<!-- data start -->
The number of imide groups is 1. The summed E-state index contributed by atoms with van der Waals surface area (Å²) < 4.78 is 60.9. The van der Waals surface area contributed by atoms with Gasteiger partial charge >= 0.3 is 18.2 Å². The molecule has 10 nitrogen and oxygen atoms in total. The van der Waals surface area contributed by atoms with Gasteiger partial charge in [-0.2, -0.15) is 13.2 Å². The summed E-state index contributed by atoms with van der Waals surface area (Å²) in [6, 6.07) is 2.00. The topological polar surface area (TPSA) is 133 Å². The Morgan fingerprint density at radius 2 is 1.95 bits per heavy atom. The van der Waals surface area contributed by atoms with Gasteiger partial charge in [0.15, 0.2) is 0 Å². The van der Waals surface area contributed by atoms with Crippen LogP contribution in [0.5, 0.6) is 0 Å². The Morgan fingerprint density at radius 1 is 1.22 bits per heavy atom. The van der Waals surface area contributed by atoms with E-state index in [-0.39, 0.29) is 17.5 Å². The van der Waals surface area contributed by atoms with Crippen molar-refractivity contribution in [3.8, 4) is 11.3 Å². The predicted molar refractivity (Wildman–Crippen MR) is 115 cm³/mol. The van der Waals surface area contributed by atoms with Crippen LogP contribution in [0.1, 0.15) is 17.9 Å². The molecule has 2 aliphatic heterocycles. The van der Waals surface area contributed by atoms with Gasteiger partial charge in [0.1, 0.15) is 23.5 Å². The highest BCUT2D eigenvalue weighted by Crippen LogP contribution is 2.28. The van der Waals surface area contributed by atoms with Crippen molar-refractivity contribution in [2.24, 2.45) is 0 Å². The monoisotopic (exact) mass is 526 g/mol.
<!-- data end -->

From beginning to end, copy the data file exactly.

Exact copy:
The number of imide groups is 1. The summed E-state index contributed by atoms with van der Waals surface area (Å²) < 4.78 is 60.9. The van der Waals surface area contributed by atoms with Gasteiger partial charge >= 0.3 is 18.2 Å². The molecule has 10 nitrogen and oxygen atoms in total. The van der Waals surface area contributed by atoms with Gasteiger partial charge in [-0.2, -0.15) is 13.2 Å². The summed E-state index contributed by atoms with van der Waals surface area (Å²) in [6, 6.07) is 2.00. The topological polar surface area (TPSA) is 133 Å². The Morgan fingerprint density at radius 2 is 1.95 bits per heavy atom. The van der Waals surface area contributed by atoms with Gasteiger partial charge in [0.15, 0.2) is 0 Å². The van der Waals surface area contributed by atoms with Crippen LogP contribution in [0.5, 0.6) is 0 Å². The Morgan fingerprint density at radius 1 is 1.22 bits per heavy atom. The van der Waals surface area contributed by atoms with E-state index in [-0.39, 0.29) is 17.5 Å². The van der Waals surface area contributed by atoms with Crippen molar-refractivity contribution in [3.8, 4) is 11.3 Å². The predicted molar refractivity (Wildman–Crippen MR) is 115 cm³/mol. The van der Waals surface area contributed by atoms with Crippen LogP contribution in [0.1, 0.15) is 17.9 Å². The molecule has 2 aliphatic heterocycles. The van der Waals surface area contributed by atoms with Gasteiger partial charge in [0.1, 0.15) is 23.5 Å². The highest BCUT2D eigenvalue weighted by Crippen LogP contribution is 2.28. The van der Waals surface area contributed by atoms with Crippen molar-refractivity contribution in [2.24, 2.45) is 0 Å². The monoisotopic (exact) mass is 526 g/mol.